Way of the Dragon
We revisit Stereo Review’s April 1983 review of Nakamichi’s Dragon, a legendary cassette deck that inspires lust in vintage gear collectors.
IF YOU WERE AN AUDIOPHILE in the late 1970s or early 1980s—or just a teenager with a fresh driver’s license—the
Compact Cassette was integral to your life. While reel-to-reel magnetic tape introduced the concept of the “mixtape” decades earlier, it was not until the cassette’s launch by Philips in 1963 and its later adoption in automobile decks and portables in the 1970s that music lovers got the ability to create personal playlists and take them to-go in a convenient, pocket-friendly format.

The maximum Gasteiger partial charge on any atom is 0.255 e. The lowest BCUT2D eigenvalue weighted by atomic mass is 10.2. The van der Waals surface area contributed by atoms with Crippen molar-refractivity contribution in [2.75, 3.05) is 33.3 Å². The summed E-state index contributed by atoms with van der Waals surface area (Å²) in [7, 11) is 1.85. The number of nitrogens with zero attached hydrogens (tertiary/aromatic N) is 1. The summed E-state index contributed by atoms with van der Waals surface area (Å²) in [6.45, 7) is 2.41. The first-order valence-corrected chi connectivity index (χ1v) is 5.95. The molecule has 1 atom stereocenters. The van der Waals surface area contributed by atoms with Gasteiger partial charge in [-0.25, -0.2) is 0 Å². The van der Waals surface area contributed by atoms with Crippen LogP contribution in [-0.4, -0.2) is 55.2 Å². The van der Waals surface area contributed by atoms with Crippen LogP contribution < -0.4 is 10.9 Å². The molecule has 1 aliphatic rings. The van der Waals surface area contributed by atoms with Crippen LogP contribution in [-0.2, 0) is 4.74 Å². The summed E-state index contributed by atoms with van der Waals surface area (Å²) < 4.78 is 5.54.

But eeking out high-fidelity from a design that traded a consumer reel-toreel’s 1/4- inch wide tape and typically 7 1/ 2 inch-per-second maximum speed for a 0.15-inch strip running at a meager 1 7/ 8 inches per second was not without challenges. Dolby B noise reduction, released in 1971 in Advent’s Model 201 cassette deck, was a step in the right direction, as was the introduction of three-head decks with dedicated heads for erase, recording, and playback. Dual-capstan decks reduced speed variations by grabbing the tape on both the feed and take-up sides of the head cluster. Eventually, new metal tape formulations further improved performance. Still, serious hurdles remained. Notably, the small size and physics of the cassette calls for near-perfect alignment of the vertical gap in the playback head across the width of the tape. Any minor variance from perpendicularity results in a potentially dramatic loss of high frequencies. To make matters worse, the ideal cassette deck needs to retain that “azimuth” alignment even after the tape is turned over or the tape direction reversed (and/or the head flipped) for playing of the B-side. Furthermore, minor azimuth differences between the angle of the play head and that of the original recording deck (a given with prerecorded cassettes) undermines any attempt to tune the deck for perfect repeatability.